immediate defibrillation, even by an untrained bystander
following step-by-step instructions, dramatically increases the chance of survival,
compared to delayed defibrillation when the emergency medical services eventually
arrive. A 2014 Australian study found
the survival rate to be 45 percent compared to 31 percent; very favorable outcomes
have also been found in studies in
Los Angeles, California,
The effectiveness of public defibrillators seems certain to increase now that more areas are encouraging public CPR and AED training
in schools and colleges. Over the last decade, a number of US states (including Arizona, Georgia, Nevada, Rhode Island, and Texas) have passed laws encouraging or requiring secondary pupils to receive training of this kind before they leave school.
Even so, as a thoughtful 2018 review from Scandinavia points out, it's important to remember that many cardiac arrests take place inside people's homes and in other places where debrillators are not widely available, so their use is still limited.
“Out‐of‐hospital cardiac arrest (OHCA) is a major health problem, accounting for approximately 700,000 annual deaths in the United States and Europe. Early defibrillation is one of the most important determinants of improving survival.”
M. Ring et al, 2018
Types of defibrillators
Photo: A portable external defibrillator packed away in an ambulance. Photo by Charles Larkin Sr courtesy of US Air Force.
The units you're likely to see in railroad stations and other
public areas are called automated external defibrillators
(AEDs) or public access defibrillators (PADs)
and they're designed to be used with little or no training.
They have self-adhesive electrode pads and a built-in computer that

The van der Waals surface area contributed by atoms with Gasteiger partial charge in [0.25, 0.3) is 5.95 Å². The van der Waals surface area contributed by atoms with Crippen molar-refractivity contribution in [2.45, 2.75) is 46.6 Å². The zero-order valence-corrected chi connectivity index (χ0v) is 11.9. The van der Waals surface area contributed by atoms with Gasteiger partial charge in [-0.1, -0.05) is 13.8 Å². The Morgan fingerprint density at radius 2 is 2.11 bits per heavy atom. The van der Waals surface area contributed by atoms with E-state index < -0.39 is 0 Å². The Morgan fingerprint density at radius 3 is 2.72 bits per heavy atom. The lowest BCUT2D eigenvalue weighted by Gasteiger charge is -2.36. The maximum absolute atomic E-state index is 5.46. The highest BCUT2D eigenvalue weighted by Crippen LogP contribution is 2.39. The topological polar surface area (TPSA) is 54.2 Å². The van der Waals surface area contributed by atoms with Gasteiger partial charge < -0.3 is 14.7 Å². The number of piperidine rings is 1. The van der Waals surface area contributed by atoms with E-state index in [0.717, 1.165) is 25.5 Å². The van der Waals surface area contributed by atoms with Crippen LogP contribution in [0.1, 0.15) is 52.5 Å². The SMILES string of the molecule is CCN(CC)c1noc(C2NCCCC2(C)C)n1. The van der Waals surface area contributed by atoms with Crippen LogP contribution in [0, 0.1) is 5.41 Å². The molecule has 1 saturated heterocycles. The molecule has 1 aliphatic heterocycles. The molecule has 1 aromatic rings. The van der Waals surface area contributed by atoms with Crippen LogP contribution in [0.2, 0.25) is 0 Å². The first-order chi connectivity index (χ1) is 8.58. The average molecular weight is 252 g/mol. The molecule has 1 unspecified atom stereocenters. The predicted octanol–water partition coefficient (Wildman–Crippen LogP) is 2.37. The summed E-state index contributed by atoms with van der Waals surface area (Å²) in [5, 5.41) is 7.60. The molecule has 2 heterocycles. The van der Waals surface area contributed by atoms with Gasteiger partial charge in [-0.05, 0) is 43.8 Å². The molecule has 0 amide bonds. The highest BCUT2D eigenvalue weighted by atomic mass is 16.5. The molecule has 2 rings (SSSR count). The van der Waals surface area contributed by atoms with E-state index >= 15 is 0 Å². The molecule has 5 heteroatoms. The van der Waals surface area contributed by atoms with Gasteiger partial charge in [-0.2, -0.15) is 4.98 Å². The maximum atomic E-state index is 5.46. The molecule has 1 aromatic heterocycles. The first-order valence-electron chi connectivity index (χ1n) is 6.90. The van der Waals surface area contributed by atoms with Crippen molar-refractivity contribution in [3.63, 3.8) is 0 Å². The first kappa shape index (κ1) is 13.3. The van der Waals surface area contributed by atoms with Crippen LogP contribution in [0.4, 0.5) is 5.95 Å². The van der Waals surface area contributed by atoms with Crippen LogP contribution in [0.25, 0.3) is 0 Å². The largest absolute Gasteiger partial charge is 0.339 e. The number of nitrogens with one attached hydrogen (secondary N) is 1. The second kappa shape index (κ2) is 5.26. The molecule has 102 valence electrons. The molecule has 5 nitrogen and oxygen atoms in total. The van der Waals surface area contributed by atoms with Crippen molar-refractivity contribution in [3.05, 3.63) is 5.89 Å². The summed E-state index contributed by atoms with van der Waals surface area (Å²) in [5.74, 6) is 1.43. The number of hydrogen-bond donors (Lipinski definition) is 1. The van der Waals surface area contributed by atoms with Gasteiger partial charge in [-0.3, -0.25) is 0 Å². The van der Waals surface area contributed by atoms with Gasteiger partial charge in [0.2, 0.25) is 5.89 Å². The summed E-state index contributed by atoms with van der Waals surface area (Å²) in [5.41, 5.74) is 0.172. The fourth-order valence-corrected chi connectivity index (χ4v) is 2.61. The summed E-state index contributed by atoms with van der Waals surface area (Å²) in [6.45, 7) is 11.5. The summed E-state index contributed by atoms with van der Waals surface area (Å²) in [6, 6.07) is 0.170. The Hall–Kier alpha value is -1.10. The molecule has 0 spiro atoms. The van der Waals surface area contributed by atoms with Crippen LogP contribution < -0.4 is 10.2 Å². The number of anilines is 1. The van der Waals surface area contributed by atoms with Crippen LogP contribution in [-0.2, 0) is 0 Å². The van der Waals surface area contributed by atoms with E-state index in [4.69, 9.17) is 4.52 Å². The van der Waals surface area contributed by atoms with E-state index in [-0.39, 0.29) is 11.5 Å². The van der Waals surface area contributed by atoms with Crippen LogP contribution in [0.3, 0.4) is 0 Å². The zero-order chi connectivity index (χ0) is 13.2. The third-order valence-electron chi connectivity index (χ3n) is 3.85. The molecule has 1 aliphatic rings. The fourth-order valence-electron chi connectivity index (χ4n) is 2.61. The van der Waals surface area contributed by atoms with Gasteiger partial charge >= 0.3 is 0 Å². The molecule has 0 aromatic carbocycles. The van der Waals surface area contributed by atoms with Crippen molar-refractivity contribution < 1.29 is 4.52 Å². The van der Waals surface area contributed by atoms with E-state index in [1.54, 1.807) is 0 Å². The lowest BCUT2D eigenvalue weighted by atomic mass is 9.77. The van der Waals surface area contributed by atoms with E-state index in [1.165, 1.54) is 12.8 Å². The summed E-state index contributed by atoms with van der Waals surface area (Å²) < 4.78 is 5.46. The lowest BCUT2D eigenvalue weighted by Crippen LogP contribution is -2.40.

automatically analyzes the patient's heart rhythm to figure out
whether a shock will help them (defibrillation doesn't work if the
heart has stopped beating altogether) and, if so, what level of shock
The units you see in TV hospitals and ambulances that feature
handheld paddles and gel applied to the skin are usually manual
external defibrillators. With these devices, the doctors, nurses,
or paramedics have to figure out themselves whether defibrillation
will help and also what shock voltage or energy level to use.
Semi-automated defibrillators can work either automatically or
in a manual override mode if the doctor prefers.
Patients who suffer regular problems with their heart rhythm
sometimes have an internal defibrillator permanently implanted into their chest
(a bit like a pacemaker) or worn on the surface of their skin under
their clothes. Units like this constantly monitor the heart rhythm
and deliver a shock whenever it's needed.
Who invented defibrillators?
Photo: Modern defibrillators are simple enough for anyone to use. They speak instructions out aloud, telling you exactly what to do. Photo by Susan Cornell courtesy of
It's great to invent —to be celebrated as a genius and, if you're lucky, make your fortune! But it's even
better when the thing you invent saves lives. Professor Frank Pantridge (1916–2004),
a doctor from Northern Ireland, was a life-saving inventor. In the 1960s, he realized that many people were dying unnecessarily because they typically experienced cardiac arrest at home, at work, or in some other public place. By the time they'd been taken to a hospital where there was a defibrillator to kick-start their heart, it was already too late to save them. To solve this problem, Pantridge developed the first "portable," battery-powered defibrillator in 1965. Portable was something of a misnomer since it used huge lead-acid
car batteries and weighed about as much as a person (70kg or 154 lb)! Even so, it could be carried around in ambulances, which
gave a few valuable extra minutes to save people. Another of Pantridge's important insights was to realize that
anyone could use a defibrillator with only very basic instruction; that eventually led to the development of the small, easy-to-use,
automated defibrillators (weighing just a couple of kilograms) that are now installed in their millions in public places around the world. Frank Pantridge believed defibrillators should be as commonplace as fire extinguishers, since human
life is far more important than property. His vision and determination saved—and continues to save—countless lives.